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Upstart provides support for starting jobs based on an events arguments:

start on custom-event NAME=foo

This will only start the job when custom-event is emitted and the argument NAME has the value foo.

It also provides as way to start on a set of arguments:

start on custom-event QUANTITY=[12]

This will only start the job when custom-event is emitted argument QUANTITY has either value 1 or 2.

I can't figure out how to provide a relation operator:

start on coretemp TEMP>60
stop on  coretemp TEMP<50

The idea here is to start this job (a task really) when the cpu core temp gets too large.

I would not be surprised if upstart did not yet support arithmetic relation operators. However this syntax does not work either.

start on coretemp TEMP=[60,61,62,63,...,79,80]
stop on  coretemp TEMP=[30,31,32,33,...,49,50]

Am I way off base, trying to make upstart do something it was never meant to do?

So far my only workable solution is to have my temperature monitoring daemon emit custom events:

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+1 For trying this. –  Richard Holloway Aug 11 '10 at 23:30

2 Answers 2

It looks to me like, to be blunt, "You're doing it wrong." :)

There shouldn't be configuration logic in the startup scripts - it should be in configuration files. So your temperature-monitoring daemon should emit coretemp-too-hot and coretemp-nominal and have a config file that specifies what the breakpoint for that is. That way you just change the values in the config file (one place that multiple apps can look at it, if need be) instead of having to edit your upstart files.

Or if you want to ignore me (on your own head be it!), you might try:

start on coretemp TEMP=[678][0123456789]
stop on coretemp  TEMP=[34][0123456789]

which is about as close as I think you're going to be able to get.

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It turns out 'coretemp-too-hot' is just the opposite of what I want. My script is to assist with device burn in. It only turns on the CPU roasting program when the temperature gets above 60C. I could instead emit a signal 'cpu-hot-enough', but I don't like that either. I was hoping to get my temperature emitter to act like a udev event. –  deft_code Aug 24 '10 at 1:07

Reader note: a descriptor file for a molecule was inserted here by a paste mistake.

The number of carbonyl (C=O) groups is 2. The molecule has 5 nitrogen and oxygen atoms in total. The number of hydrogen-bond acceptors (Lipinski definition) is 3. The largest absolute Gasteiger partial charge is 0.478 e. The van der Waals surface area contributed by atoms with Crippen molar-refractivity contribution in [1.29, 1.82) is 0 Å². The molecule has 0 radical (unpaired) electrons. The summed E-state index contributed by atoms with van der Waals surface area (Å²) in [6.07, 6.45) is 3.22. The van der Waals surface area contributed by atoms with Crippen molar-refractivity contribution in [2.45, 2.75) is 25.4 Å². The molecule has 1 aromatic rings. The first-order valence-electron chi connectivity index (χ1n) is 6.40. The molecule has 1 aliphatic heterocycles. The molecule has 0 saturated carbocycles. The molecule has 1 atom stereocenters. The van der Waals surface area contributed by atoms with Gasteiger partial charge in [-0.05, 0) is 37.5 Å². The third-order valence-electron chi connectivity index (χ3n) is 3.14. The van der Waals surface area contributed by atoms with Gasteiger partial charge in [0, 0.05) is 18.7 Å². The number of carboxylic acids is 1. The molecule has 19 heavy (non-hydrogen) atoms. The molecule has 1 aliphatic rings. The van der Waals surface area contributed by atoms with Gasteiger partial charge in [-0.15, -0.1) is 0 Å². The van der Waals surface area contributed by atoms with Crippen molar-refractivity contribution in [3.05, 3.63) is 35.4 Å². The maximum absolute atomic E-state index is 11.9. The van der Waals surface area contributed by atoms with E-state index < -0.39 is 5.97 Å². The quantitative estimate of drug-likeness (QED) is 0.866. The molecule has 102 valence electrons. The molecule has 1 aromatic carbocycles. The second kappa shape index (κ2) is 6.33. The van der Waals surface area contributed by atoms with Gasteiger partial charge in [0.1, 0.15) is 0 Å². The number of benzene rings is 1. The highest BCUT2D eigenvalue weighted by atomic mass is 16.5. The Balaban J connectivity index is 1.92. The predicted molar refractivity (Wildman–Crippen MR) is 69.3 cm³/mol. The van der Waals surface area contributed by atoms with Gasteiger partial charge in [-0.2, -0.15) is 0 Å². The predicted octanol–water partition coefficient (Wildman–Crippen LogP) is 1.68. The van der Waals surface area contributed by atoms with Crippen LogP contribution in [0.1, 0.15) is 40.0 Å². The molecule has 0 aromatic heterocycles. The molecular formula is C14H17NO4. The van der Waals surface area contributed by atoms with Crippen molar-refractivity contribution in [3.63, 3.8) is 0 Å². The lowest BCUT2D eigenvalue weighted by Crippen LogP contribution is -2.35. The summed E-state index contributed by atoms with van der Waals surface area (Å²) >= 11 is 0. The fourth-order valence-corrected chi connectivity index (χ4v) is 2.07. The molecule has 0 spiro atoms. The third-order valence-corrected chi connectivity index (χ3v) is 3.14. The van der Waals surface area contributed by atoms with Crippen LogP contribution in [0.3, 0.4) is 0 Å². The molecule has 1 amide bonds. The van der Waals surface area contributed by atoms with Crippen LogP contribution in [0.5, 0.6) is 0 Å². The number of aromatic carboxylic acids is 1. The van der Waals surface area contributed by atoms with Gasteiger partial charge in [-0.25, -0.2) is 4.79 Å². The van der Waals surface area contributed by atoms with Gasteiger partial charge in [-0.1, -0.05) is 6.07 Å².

up vote 0 down vote accepted

I'd still like to have relational operators to use with Upstart's start/stop on conditions. However, it looks like I was over thinking the problem.

My solution was to have the temperature monitoring daemon emit a coretemp event with each degree of change. ie If the the temperature jumps from 50° to 55°, the daemon emits 51, 52, 53, 54, and 55. Then the start on condition for the roast program becomes simple

start on coretemp TEMPERATURE=60
stop on coretemp TEMPERATURE=50
exec cpuroast

The only downside is that at start up the script blasts out a bunch of temperature events. In my case all temps between 25° and initial temp. I have to do this in case the system is booted when the ambient temperature is above 60°.

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I still disagree with putting config info into the startup scripts. Put the actual start/stop numbers into like an /etc/default/cpuroast file that your startup script sources; that way you don't have to touch the startup script ever again, you just have to change the config file. –  pjz Aug 25 '10 at 12:36

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